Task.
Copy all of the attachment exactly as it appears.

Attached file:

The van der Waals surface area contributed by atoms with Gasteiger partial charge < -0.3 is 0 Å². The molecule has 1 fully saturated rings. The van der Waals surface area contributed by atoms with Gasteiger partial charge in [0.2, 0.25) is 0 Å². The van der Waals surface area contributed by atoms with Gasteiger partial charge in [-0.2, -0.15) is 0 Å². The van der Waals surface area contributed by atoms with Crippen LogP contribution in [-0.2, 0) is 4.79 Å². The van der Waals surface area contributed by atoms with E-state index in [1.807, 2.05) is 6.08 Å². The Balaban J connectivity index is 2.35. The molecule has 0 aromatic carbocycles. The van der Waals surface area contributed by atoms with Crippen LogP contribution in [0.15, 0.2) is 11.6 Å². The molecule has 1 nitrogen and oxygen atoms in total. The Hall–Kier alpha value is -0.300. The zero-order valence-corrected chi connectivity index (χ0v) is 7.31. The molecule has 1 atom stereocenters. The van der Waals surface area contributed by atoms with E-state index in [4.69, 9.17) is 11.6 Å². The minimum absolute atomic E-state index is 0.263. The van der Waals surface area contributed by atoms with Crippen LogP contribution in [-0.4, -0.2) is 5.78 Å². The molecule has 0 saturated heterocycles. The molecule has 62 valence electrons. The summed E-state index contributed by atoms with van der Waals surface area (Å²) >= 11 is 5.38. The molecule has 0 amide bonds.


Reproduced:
The van der Waals surface area contributed by atoms with Gasteiger partial charge < -0.3 is 0 Å². The molecule has 1 fully saturated rings. The van der Waals surface area contributed by atoms with Gasteiger partial charge in [0.2, 0.25) is 0 Å². The van der Waals surface area contributed by atoms with Gasteiger partial charge in [-0.2, -0.15) is 0 Å². The van der Waals surface area contributed by atoms with Crippen LogP contribution in [-0.2, 0) is 4.79 Å². The van der Waals surface area contributed by atoms with E-state index in [1.807, 2.05) is 6.08 Å². The Balaban J connectivity index is 2.35. The molecule has 0 aromatic carbocycles. The van der Waals surface area contributed by atoms with Crippen LogP contribution in [0.15, 0.2) is 11.6 Å². The molecule has 1 nitrogen and oxygen atoms in total. The Hall–Kier alpha value is -0.300. The zero-order valence-corrected chi connectivity index (χ0v) is 7.31. The molecule has 1 atom stereocenters. The van der Waals surface area contributed by atoms with E-state index in [4.69, 9.17) is 11.6 Å². The minimum absolute atomic E-state index is 0.263. The van der Waals surface area contributed by atoms with Crippen LogP contribution in [-0.4, -0.2) is 5.78 Å². The molecule has 0 saturated heterocycles. The molecule has 62 valence electrons. The summed E-state index contributed by atoms with van der Waals surface area (Å²) >= 11 is 5.38. The molecule has 0 amide bonds.